Benefits of Hydrogen for Combined Heat and Power Systems



By Gavin Dillingham, Ph.D., Program Director, HARC

In the energy space, there is significant discussion around grid decarbonization, or reducing the carbon intensity and level of greenhouse gas emissions per unit of electricity generated. Across the public and private sectors, individuals and groups are identifying, building, and implementing the technologies and projects that will potentially speed up the decarbonization of the power system. As we look to mitigate climate change impacts with a goal of carbon neutrality, it is becoming clearer that although we should be reducing these emissions quickly, our planet is already and will continue to feel the effects of climate change. Extreme weather events are increasing and   numerous studies attribute these extreme weather events to a rapidly changing climate and a need for investment in a decarbonized grid.  

It is imperative that as the momentum grows to decarbonize, there is a similar effort to have a more resilient power system. Fortunately, technologies exist that can do both. For nearly a decade, via the U.S. Department of Energy Combined Heat and Power Technical Assistance Partnership (US DOE CHP TAP), HARC has been working in the space of combined heat and power microgrids. Combined heat and power microgrids can be stand-alone CHP systems or can include a variety of other sources including solar and battery storage.  

Our work includes helping communities reduce emissions and improve the resilience of their critical infrastructure. In our most recent webinar, we discuss the use of hydrogen to fuel combined heat and power microgrids. CHP microgrids are already known for their ability to lower operating costs, reduce emissions, and improve site resilience; by using hydrogen the emissions footprint is significantly and further reduced.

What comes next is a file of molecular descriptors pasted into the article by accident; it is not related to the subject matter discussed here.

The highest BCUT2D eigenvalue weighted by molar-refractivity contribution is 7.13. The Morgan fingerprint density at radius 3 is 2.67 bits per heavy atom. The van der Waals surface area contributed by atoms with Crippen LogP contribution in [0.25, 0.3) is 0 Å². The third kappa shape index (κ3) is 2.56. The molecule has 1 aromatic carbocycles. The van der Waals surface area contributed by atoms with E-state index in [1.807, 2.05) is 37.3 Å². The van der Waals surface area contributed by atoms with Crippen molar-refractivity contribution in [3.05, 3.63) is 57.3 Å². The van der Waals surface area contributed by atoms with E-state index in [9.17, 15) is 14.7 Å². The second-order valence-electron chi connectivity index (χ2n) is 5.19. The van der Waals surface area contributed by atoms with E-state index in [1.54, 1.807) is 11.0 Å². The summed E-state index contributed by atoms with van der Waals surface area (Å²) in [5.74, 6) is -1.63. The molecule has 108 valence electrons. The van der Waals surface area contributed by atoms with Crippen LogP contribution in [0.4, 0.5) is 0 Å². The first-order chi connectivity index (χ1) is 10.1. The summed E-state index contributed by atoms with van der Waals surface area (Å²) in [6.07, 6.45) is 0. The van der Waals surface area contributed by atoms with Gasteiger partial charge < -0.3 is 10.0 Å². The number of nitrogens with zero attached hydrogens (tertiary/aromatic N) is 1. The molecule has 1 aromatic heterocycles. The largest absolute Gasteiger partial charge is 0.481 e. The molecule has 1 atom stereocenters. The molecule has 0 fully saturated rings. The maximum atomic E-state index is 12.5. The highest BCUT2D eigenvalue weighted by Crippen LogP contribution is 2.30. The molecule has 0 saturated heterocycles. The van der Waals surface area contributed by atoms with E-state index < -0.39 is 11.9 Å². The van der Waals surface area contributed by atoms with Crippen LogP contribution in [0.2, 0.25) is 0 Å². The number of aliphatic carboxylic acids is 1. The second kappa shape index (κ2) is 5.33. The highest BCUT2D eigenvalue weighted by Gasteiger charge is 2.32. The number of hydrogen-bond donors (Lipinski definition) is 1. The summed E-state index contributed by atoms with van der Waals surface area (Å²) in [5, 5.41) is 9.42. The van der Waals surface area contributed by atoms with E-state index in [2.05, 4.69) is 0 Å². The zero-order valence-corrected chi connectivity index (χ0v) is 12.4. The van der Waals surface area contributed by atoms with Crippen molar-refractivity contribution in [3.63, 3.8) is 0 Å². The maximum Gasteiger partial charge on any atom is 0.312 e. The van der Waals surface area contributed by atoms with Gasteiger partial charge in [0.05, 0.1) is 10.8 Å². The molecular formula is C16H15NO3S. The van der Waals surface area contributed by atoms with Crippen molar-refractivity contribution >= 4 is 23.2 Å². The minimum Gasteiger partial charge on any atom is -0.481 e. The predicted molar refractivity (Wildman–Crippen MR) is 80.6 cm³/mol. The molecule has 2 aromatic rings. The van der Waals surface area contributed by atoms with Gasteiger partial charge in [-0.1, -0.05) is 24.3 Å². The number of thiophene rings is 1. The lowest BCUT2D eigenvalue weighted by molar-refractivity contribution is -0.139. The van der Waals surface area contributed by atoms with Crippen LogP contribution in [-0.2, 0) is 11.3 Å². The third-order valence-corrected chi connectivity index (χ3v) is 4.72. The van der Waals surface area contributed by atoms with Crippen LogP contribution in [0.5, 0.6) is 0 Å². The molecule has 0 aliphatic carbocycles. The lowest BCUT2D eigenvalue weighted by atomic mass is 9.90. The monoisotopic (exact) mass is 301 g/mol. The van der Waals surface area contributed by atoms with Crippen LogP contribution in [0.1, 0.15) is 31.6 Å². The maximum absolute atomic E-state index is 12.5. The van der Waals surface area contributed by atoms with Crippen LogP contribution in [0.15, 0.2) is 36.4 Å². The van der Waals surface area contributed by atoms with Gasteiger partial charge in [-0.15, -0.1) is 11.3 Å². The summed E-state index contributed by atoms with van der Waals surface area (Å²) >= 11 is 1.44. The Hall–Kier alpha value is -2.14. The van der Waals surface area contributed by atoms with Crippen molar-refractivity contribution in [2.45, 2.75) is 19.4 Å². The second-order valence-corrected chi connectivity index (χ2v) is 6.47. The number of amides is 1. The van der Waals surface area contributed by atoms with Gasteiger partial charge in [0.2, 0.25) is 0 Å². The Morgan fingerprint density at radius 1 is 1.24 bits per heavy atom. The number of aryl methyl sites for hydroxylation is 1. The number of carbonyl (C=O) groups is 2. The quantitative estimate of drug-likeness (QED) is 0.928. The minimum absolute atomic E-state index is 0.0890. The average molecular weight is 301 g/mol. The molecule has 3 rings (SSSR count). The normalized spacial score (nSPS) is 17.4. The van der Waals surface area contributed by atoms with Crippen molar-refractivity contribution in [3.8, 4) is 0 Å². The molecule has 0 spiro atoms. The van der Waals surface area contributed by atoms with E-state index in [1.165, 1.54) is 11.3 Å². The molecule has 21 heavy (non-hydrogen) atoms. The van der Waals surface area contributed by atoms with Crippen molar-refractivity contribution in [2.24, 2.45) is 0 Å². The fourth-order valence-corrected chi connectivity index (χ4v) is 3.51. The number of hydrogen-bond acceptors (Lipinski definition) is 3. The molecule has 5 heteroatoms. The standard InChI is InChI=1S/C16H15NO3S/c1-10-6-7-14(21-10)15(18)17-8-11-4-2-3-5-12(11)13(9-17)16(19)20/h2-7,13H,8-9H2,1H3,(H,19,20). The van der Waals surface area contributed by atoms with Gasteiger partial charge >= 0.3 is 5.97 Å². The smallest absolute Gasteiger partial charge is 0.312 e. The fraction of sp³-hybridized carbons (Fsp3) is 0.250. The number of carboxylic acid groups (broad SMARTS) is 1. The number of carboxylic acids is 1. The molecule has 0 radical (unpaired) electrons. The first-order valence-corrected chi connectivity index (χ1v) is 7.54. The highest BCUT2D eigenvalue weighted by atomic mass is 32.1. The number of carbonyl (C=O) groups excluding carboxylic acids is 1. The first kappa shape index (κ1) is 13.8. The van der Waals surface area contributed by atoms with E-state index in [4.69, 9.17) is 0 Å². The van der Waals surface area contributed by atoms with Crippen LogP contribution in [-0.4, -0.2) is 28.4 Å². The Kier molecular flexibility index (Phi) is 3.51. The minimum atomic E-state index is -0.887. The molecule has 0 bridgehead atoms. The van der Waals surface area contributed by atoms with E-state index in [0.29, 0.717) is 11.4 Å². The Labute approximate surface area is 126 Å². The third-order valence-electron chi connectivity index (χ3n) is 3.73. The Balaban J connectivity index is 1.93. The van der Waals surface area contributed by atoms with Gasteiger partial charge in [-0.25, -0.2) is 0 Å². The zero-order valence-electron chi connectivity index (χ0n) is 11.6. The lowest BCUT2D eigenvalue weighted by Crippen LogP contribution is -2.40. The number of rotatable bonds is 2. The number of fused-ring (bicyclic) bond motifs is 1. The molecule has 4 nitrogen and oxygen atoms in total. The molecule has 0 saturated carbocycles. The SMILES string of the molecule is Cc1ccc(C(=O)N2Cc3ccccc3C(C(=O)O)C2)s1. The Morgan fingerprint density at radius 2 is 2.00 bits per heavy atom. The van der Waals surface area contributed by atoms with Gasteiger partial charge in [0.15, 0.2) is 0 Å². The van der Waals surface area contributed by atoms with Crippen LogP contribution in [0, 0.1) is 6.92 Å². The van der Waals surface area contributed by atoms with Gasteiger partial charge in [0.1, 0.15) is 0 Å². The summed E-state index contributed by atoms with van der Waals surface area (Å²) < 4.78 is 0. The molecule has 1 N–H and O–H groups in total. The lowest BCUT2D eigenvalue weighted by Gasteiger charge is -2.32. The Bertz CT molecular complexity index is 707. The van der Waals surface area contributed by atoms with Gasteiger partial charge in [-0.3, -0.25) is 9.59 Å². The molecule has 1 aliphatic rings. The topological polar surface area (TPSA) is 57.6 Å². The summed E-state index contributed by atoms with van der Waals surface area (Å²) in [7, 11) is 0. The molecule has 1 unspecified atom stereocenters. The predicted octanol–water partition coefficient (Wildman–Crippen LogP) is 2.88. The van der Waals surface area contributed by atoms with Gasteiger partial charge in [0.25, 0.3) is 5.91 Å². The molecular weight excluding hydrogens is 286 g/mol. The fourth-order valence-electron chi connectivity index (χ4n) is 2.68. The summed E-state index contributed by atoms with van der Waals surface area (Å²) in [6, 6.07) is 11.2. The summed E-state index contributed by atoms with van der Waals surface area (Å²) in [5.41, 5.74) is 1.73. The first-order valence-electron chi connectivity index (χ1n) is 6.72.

Thanks to recent technological innovations today hydrogen can be mixed in with natural gas and renewable natural gas to reduce the overall emissions profile. Several widely available smaller CHP packaged systems are currently able to use a hydrogen blend fuel; search the CHP eCatalog to learn more. With these changes, it is anticipated that numerous CHP systems will operate on 100% hydrogen by the year 2030. 

This opportunity to produce onsite power and thermal services with a no emission fuel can go a long way in reducing emissions, particularly in sectors that will face difficulty moving to full electrification. While hydrogen is a promising energy source, the emission benefits are largely dependent on the source from which the hydrogen is produced, whether that is grey, blue, or green. Grey hydrogen is the most common and cost-effective form of hydrogen, however, as it is produced from fossil fuels, it has the highest emissions profile of the different types of hydrogen. 

Fortunately, there have been dramatic improvements in the production of blue and green hydrogen. Blue hydrogen comes from the same feedstock, but a carbon capture and storage system is used to capture the carbon from that process resulting in a lower emission fuel source. Green hydrogen has the lowest emission profile; it is produced from water running through an electrolysis process that is fueled by a renewable energy resource.

Hydrogen is poised to play a significant role in our clean energy future, however, that will require a shift from grey to green hydrogen and related technology systems changes.  CHP can employ hydrogen as a fuel anywhere there is a need for coincident electric and thermal loads. An example of this is a pilot green hydrogen co-firing CHP operation at Clemson University. This project was developed in partnership with Duke Energy, Siemens, and DOE, and showcases how CHP microgrids, and hydrogen fuel, can be a significant part of your emissions reduction and resilience strategy.

Hydrogen is poised to play a significant role in our clean energy future, however, that will require a shift from grey to green hydrogen and related technology systems changes.

Dr. Gavin Dillingham, HARC